August 13, 2014

The Farm by the Road Side

« Sister ! Datang, datang, bercakap dengan saya » (Come, come, talk to me)

I am walking through the wet market, my sandals slightly sliding onto the floor covered in fish scales and icy water. The woman sitting on the plastic chair, weighing the water spinach and the okra, points the chin to my friend standing next to me (handsome, amber-skinned, strong and sweet Ozzi), and asks with a glimmer in her eyes : Husband ? And I giggle with her, shaking my head no. No, I don't have a husband. Why ? She asks. Why would I need one ? I answer, and her laugh chases me to the other side of the market. The old man at the corner gives me a toothless smile and a handful of sweet litchees. Markets feel like home everywhere.

I have been here three weeks now and my skin wears the mark of every day. Small cuts on all my fingers from cooking delicious veggies in the kitchen, cuts so thin they look like a silk thread running under my epiderm. Scraps and rashes from working in the plantations, mosquito bites slowly scarring to draw a strange white archipel on my arms, tan lines racing against one another. A henna drawing lazily swaying on my right wrist.

The farm is still very young, but we're working hard to make it alive. The calamansi trees are heavy with those tiny, deliciously sweet limes that we harvest every morning. The jackfruits are not big enough yet, but the soursop are hanging ripe from the scented branches, and it is always a feast when we open one at the end of a meal, the lemony pale flesh opening to reveal pearl-like black seeds. At sunset, the air smells of durian. As I am weeding in a field covered in red dragonflies, or harvesting heaps of spinach, thick dark soil covers my hands and I give thanks for the abundance that this place is blessed with. But the reality is not so green. We've been waiting for the rain season to arrive for almost a month. The banana trees look miserable, and between noon and five, the sun is so hot that we can't bear to get out of the shade. A few times the water we get from the town is cut off and we have to wait to get it back.

This is when I remember that countries living in this climate are so crucially dependent on the monsoon. We forget how much we desperately need water, in our homes that have bathtubs and pools and a supply that never runs out. Here, water is what we are waiting for all day, singing for every night, watching deeply into the sky to see if a threatening cloud will come and extinguish the stars overhead. And at last, it comes, merciful and frightening. The clouds gathers above our heads and the birds go silent. The heat lightnings turn from red to white, and the first drops fall onto the straw roof of our outdoor kitchen. Then, the rain starts, violently, and we are running all over camp to find shelter from the storm. At some point, I decide to go outside and stand in the rain, letting the water bury itself in my hair and drenching my face, soaking my sarong of thick green cotton that now sticks to my hips and thighs. And I feel alive, so alive, to be standing here in front of the jungle, strange air soil and sky opening all around me.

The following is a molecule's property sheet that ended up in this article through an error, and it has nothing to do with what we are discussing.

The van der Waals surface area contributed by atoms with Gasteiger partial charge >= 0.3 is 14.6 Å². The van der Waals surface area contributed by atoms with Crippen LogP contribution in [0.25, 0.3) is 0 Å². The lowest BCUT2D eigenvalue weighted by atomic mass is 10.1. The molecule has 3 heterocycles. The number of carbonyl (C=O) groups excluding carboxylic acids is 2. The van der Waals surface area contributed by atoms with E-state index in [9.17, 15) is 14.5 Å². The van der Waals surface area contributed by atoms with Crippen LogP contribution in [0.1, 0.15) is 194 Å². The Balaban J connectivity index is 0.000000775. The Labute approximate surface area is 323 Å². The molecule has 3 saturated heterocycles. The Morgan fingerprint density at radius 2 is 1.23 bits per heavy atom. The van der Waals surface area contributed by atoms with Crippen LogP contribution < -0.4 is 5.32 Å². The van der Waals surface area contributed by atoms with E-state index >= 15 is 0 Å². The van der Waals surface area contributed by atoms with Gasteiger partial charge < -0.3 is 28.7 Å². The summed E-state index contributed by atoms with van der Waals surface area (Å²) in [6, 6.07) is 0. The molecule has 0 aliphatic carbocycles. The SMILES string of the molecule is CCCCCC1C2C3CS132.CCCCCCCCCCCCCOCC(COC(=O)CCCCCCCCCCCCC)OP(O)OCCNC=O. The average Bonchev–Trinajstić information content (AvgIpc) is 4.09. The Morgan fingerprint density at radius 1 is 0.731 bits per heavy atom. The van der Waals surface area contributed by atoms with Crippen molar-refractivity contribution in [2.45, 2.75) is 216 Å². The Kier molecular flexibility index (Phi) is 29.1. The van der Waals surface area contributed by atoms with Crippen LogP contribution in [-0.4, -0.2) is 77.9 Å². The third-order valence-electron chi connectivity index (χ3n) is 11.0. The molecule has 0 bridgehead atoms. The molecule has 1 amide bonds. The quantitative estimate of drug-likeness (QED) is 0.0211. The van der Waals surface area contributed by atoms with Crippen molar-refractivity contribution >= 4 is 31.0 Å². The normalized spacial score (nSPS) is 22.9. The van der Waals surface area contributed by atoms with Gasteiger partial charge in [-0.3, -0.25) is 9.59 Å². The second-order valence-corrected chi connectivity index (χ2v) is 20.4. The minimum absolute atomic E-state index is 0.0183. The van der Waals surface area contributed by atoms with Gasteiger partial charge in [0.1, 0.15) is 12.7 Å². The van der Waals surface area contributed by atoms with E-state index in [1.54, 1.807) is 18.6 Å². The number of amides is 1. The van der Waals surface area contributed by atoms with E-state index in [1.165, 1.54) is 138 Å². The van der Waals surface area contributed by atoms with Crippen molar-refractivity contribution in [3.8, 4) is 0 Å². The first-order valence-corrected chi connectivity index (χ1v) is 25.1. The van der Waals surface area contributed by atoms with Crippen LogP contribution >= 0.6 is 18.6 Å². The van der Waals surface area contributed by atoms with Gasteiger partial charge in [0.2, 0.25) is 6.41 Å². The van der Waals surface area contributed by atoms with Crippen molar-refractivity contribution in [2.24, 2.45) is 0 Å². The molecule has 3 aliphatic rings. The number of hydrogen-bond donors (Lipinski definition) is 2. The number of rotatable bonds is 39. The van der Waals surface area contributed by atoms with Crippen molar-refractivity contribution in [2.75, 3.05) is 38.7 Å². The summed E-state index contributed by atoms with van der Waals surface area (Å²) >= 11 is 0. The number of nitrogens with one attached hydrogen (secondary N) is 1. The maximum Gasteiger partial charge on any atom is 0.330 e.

One night we take a boat to see the fireflies dancing on the river. Another night, we learn to play Settlers of Catan, a board game Gordon has worked all day to replicate. Another night yet, we are around the fire, holding a sharing circle, and our voices echo long into the night. Everyday, I sit or lie on the floor and listen to their stories, all these different people gathered here. The two french girls doing an internship, the parkour runner in transit from Singapore, the hungarian mad man traveling the globe on an old motorcycle, the bilingual family taking their little girl all over the world, and many others. They come and go, as soon I will be gone ; and each time I squeeze them tight into my arms, one last time before we go back to being strangers on the same road. Pretty soon I understand that saying so many goodbyes is not worth it – so instead I learn to let the word « farewell » stuck in my throat, and say thank you instead. Thank you for this land, in harshness and lush ; thank you for Arafat's kindness ; thank you for the showers outside, under the moonlight ; thank your for the laughs and the dancing and the singing.

In my last few days here, my feet feel ticklish and I know I have to leave again. I accept it as I accept and give thanks for every part of the journey. Next stop, Indonesia.

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